Homebush Bay, just west of Sydney, is a ship graveyard, a home for abandoned vessels. There, ships that had outlived their usefulness have been stripped for parts. But somehow a few of these hundred-year-old wrecks remain un-scavenged. In one case, the forest actually came on board, creating a floating beacon of green in the water. In a fascinating example of the resiliency of nature, the forest took root in the ship.
The decommissioned ship floating in the bay, the SS Ayrfield, was originally launched as the SS Corrimal. It’s massive at 1,140 tons. The ship was built in the UK in the early 20th century and registered in a Sydney in 1912 as a “steam collier.” According to My Modern Met, the ship was later used to transport supplies to American troops stationed in the Pacific during World War II. By the 1970s, the SS Ayrfield was retired and sent to the bay.
My Modern Net writes that four iron-hulled vessels over 75 years old currently float in the bay, “though none are enveloped by nature quite like the Ayrfield.” Indeed, SS Ayrfield’s container of nature seems as dense as the surrounding forest.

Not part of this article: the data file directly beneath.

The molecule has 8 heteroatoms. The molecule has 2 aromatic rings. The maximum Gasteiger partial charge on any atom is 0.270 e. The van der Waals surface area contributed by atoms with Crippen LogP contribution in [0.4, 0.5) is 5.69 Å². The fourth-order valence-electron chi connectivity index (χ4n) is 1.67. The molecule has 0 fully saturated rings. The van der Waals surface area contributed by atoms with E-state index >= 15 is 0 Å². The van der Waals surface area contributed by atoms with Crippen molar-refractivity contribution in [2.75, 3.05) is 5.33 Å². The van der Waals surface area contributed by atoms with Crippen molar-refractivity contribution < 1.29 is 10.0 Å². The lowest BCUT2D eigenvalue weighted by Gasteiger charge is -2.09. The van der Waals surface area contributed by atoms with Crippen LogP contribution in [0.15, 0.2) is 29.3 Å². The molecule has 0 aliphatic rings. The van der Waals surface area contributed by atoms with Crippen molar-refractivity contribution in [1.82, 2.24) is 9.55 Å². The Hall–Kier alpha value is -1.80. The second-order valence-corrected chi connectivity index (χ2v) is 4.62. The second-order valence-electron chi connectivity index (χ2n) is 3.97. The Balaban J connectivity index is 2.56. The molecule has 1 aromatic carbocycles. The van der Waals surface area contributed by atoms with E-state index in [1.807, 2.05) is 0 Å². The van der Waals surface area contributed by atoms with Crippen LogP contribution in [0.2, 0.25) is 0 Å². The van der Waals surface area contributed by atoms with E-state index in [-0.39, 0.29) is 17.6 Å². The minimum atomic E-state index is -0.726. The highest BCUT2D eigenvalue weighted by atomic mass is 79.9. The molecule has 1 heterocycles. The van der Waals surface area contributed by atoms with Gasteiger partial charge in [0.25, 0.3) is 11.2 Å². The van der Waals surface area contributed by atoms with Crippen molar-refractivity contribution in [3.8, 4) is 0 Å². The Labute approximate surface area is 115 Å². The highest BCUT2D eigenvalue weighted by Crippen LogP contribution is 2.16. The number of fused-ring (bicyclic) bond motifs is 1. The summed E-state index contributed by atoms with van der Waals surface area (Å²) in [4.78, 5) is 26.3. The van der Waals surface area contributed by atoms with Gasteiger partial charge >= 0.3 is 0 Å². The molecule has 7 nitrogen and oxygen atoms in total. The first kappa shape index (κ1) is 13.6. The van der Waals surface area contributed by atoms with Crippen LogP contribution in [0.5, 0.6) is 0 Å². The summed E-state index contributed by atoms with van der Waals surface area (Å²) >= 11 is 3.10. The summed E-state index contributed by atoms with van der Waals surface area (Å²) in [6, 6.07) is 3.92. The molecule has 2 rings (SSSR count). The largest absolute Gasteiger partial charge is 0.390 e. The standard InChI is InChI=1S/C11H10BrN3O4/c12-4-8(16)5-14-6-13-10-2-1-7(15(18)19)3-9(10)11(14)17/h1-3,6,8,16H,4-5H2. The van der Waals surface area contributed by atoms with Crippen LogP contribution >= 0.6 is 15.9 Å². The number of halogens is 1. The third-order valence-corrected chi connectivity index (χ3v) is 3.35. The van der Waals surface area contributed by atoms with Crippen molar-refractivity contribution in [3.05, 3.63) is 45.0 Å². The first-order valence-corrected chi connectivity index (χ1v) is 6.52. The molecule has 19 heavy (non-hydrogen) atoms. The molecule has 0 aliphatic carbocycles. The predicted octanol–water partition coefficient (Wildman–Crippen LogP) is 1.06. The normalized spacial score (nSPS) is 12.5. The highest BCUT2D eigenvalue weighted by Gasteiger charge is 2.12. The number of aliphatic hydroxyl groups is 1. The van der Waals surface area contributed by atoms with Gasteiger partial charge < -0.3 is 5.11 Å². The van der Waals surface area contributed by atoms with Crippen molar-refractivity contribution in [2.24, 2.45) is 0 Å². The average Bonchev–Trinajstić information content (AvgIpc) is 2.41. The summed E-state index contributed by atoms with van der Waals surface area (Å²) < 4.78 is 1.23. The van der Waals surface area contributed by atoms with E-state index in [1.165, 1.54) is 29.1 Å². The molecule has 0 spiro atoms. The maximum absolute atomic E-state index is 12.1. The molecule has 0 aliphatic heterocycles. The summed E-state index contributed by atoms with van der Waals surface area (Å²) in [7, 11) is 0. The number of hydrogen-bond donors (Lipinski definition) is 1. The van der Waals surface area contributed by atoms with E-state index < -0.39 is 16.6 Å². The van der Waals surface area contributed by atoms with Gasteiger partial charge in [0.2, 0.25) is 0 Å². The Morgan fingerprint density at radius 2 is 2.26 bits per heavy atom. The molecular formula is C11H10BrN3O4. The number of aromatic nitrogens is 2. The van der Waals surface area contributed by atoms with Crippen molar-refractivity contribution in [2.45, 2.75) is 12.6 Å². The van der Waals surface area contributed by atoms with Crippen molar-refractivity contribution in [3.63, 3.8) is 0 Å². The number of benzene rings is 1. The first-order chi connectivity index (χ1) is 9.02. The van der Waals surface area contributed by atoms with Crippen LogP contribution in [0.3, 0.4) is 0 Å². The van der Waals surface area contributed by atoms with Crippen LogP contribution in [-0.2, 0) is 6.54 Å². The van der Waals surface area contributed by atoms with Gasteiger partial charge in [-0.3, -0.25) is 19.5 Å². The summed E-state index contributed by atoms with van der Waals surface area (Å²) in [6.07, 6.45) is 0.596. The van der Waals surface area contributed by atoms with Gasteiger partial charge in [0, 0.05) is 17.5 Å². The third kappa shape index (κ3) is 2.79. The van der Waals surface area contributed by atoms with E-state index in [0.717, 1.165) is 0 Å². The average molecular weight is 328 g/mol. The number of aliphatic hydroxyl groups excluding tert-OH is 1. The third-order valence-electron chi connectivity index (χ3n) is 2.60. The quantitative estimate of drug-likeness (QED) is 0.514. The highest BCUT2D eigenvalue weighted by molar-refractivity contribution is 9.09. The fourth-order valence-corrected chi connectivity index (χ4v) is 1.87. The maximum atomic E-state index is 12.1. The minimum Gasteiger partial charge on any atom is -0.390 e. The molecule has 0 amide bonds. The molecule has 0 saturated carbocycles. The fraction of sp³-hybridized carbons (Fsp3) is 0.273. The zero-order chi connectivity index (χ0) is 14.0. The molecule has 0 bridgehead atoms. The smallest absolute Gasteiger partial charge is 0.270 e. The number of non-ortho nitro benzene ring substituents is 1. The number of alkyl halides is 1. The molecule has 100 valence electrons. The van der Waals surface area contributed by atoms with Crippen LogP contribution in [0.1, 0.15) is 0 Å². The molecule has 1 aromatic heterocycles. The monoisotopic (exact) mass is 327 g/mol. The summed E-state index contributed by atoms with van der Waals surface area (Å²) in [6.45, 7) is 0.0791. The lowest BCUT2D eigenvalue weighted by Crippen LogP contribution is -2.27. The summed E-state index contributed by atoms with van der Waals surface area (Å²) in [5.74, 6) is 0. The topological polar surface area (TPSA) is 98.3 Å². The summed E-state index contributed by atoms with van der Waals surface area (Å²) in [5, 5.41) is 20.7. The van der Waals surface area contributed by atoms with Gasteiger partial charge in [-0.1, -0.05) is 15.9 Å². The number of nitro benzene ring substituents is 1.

This Is Colossal writes that the area has been the focus of intensive environmental remediation over the past few years. “Not far away is the Brickpit Ring Walk, a former industrial site where nearly three billion bricks were made from 1911 through the 1980s that is now a carefully protected natural habitat.” The ship can then also be seen as a symbol of that effort to undo the toxic damage from the area’s industrial past (see more images).
Another fascinating work of natural art worth checking out: Fire flies. Here on the east coast of the U.S., fire flies are definitely out, but only very briefly. In Japan, one photographer used long exposure times to capture their bioluminescent travels through the night.
Image credits: (1) Floating Forest / Louis Evangelique from My Modern Met, (2) Floating Forest / Andy Brill from My Modern Met, (3) Floating Forest / Louise Evangelique from My Modern Met, (4-5) Fire flies / Yume Cyan from This Is Colossal.